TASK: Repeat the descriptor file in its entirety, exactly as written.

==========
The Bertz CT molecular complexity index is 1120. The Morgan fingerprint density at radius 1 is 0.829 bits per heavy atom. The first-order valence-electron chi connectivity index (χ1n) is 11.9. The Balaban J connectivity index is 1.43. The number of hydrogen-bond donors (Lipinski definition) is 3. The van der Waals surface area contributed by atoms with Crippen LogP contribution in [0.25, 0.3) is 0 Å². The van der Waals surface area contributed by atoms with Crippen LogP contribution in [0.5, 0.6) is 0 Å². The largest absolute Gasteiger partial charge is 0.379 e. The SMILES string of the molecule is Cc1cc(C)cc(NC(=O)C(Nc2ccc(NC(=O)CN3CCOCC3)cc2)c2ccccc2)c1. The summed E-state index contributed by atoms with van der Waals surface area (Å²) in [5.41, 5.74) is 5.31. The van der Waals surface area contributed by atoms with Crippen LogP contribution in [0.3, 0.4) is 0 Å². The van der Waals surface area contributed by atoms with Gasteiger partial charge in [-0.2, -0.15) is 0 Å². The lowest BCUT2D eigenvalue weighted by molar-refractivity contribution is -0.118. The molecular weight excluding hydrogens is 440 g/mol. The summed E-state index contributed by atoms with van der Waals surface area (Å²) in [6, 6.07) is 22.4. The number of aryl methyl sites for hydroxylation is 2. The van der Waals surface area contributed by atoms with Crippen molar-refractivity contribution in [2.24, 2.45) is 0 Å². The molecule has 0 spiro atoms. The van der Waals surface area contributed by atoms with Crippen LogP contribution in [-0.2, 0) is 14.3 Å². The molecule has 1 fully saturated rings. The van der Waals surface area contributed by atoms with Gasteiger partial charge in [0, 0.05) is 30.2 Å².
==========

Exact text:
The Bertz CT molecular complexity index is 1120. The Morgan fingerprint density at radius 1 is 0.829 bits per heavy atom. The first-order valence-electron chi connectivity index (χ1n) is 11.9. The Balaban J connectivity index is 1.43. The number of hydrogen-bond donors (Lipinski definition) is 3. The van der Waals surface area contributed by atoms with Crippen LogP contribution in [0.25, 0.3) is 0 Å². The van der Waals surface area contributed by atoms with Crippen LogP contribution in [0.5, 0.6) is 0 Å². The largest absolute Gasteiger partial charge is 0.379 e. The SMILES string of the molecule is Cc1cc(C)cc(NC(=O)C(Nc2ccc(NC(=O)CN3CCOCC3)cc2)c2ccccc2)c1. The summed E-state index contributed by atoms with van der Waals surface area (Å²) in [5.41, 5.74) is 5.31. The van der Waals surface area contributed by atoms with Crippen LogP contribution in [0.3, 0.4) is 0 Å². The van der Waals surface area contributed by atoms with Gasteiger partial charge in [-0.2, -0.15) is 0 Å². The lowest BCUT2D eigenvalue weighted by molar-refractivity contribution is -0.118. The molecular weight excluding hydrogens is 440 g/mol. The summed E-state index contributed by atoms with van der Waals surface area (Å²) in [6, 6.07) is 22.4. The number of aryl methyl sites for hydroxylation is 2. The van der Waals surface area contributed by atoms with Crippen molar-refractivity contribution in [2.24, 2.45) is 0 Å². The molecule has 0 spiro atoms. The van der Waals surface area contributed by atoms with Crippen LogP contribution in [-0.2, 0) is 14.3 Å². The molecule has 1 fully saturated rings. The van der Waals surface area contributed by atoms with Gasteiger partial charge in [0, 0.05) is 30.2 Å².